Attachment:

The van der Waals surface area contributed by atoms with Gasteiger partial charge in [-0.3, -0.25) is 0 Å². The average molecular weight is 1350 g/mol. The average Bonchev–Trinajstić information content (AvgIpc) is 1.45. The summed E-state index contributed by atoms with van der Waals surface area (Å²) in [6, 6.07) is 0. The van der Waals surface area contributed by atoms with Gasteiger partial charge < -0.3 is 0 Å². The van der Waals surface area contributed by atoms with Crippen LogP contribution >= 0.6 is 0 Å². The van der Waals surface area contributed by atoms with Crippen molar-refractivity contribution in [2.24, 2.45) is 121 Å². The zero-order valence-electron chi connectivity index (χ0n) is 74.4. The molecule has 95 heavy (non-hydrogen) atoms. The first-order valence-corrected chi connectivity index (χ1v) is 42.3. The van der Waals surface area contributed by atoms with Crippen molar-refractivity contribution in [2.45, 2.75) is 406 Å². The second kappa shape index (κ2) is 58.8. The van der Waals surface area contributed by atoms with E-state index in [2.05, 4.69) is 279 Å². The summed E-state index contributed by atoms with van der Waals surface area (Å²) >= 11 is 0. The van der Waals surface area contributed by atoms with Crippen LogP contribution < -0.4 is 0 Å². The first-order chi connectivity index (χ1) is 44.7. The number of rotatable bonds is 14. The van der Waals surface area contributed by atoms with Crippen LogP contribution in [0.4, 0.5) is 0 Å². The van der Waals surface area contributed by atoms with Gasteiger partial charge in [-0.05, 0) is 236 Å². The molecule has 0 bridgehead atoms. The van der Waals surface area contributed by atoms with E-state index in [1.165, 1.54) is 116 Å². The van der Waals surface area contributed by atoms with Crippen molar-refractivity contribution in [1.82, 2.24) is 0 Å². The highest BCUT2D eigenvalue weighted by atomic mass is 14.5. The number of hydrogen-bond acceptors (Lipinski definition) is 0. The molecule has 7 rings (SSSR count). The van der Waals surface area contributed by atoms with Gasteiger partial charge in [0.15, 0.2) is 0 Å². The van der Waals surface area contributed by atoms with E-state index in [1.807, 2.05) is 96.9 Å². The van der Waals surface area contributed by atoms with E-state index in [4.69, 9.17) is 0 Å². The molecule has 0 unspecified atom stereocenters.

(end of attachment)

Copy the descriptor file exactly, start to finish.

The van der Waals surface area contributed by atoms with Gasteiger partial charge in [-0.3, -0.25) is 0 Å². The average molecular weight is 1350 g/mol. The average Bonchev–Trinajstić information content (AvgIpc) is 1.45. The summed E-state index contributed by atoms with van der Waals surface area (Å²) in [6, 6.07) is 0. The van der Waals surface area contributed by atoms with Gasteiger partial charge < -0.3 is 0 Å². The van der Waals surface area contributed by atoms with Crippen LogP contribution >= 0.6 is 0 Å². The van der Waals surface area contributed by atoms with Crippen molar-refractivity contribution in [2.24, 2.45) is 121 Å². The zero-order valence-electron chi connectivity index (χ0n) is 74.4. The molecule has 95 heavy (non-hydrogen) atoms. The first-order valence-corrected chi connectivity index (χ1v) is 42.3. The van der Waals surface area contributed by atoms with Crippen molar-refractivity contribution in [2.45, 2.75) is 406 Å². The second kappa shape index (κ2) is 58.8. The van der Waals surface area contributed by atoms with E-state index in [2.05, 4.69) is 279 Å². The summed E-state index contributed by atoms with van der Waals surface area (Å²) >= 11 is 0. The van der Waals surface area contributed by atoms with Crippen LogP contribution < -0.4 is 0 Å². The first-order chi connectivity index (χ1) is 44.7. The number of rotatable bonds is 14. The van der Waals surface area contributed by atoms with Crippen LogP contribution in [0.4, 0.5) is 0 Å². The van der Waals surface area contributed by atoms with Gasteiger partial charge in [-0.05, 0) is 236 Å². The molecule has 0 bridgehead atoms. The van der Waals surface area contributed by atoms with E-state index in [1.165, 1.54) is 116 Å². The van der Waals surface area contributed by atoms with Crippen molar-refractivity contribution in [1.82, 2.24) is 0 Å². The highest BCUT2D eigenvalue weighted by atomic mass is 14.5. The number of hydrogen-bond acceptors (Lipinski definition) is 0. The molecule has 7 rings (SSSR count). The van der Waals surface area contributed by atoms with Gasteiger partial charge in [0.15, 0.2) is 0 Å². The van der Waals surface area contributed by atoms with E-state index in [1.807, 2.05) is 96.9 Å². The van der Waals surface area contributed by atoms with E-state index in [4.69, 9.17) is 0 Å². The molecule has 0 unspecified atom stereocenters.